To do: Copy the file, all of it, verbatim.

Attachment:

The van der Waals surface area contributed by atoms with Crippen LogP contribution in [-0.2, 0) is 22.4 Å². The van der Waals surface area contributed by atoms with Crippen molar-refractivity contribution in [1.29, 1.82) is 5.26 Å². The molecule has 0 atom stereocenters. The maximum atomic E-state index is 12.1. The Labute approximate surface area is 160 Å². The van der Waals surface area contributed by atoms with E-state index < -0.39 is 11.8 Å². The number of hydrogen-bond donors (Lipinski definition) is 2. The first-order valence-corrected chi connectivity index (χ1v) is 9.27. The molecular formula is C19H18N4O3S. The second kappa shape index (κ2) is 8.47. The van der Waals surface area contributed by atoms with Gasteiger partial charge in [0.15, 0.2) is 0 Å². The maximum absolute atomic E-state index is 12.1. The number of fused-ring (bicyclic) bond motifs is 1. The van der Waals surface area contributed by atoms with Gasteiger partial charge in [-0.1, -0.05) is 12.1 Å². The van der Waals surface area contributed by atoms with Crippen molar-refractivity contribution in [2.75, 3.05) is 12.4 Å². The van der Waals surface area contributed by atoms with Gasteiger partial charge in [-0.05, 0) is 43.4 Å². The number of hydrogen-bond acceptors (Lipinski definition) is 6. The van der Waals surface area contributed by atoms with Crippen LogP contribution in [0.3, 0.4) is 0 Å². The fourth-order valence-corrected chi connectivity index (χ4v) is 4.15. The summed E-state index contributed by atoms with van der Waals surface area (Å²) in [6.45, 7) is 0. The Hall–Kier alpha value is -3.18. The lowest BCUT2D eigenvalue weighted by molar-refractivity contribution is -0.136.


The van der Waals surface area contributed by atoms with Crippen LogP contribution in [-0.2, 0) is 22.4 Å². The van der Waals surface area contributed by atoms with Crippen molar-refractivity contribution in [1.29, 1.82) is 5.26 Å². The molecule has 0 atom stereocenters. The maximum atomic E-state index is 12.1. The Labute approximate surface area is 160 Å². The van der Waals surface area contributed by atoms with E-state index < -0.39 is 11.8 Å². The number of hydrogen-bond donors (Lipinski definition) is 2. The first-order valence-corrected chi connectivity index (χ1v) is 9.27. The molecular formula is C19H18N4O3S. The second kappa shape index (κ2) is 8.47. The van der Waals surface area contributed by atoms with Gasteiger partial charge in [0.15, 0.2) is 0 Å². The maximum absolute atomic E-state index is 12.1. The number of fused-ring (bicyclic) bond motifs is 1. The van der Waals surface area contributed by atoms with Gasteiger partial charge in [-0.1, -0.05) is 12.1 Å². The van der Waals surface area contributed by atoms with Crippen molar-refractivity contribution in [2.75, 3.05) is 12.4 Å². The van der Waals surface area contributed by atoms with Gasteiger partial charge in [-0.05, 0) is 43.4 Å². The number of hydrogen-bond acceptors (Lipinski definition) is 6. The van der Waals surface area contributed by atoms with Crippen LogP contribution in [0.3, 0.4) is 0 Å². The fourth-order valence-corrected chi connectivity index (χ4v) is 4.15. The summed E-state index contributed by atoms with van der Waals surface area (Å²) in [6.45, 7) is 0. The Hall–Kier alpha value is -3.18. The lowest BCUT2D eigenvalue weighted by molar-refractivity contribution is -0.136.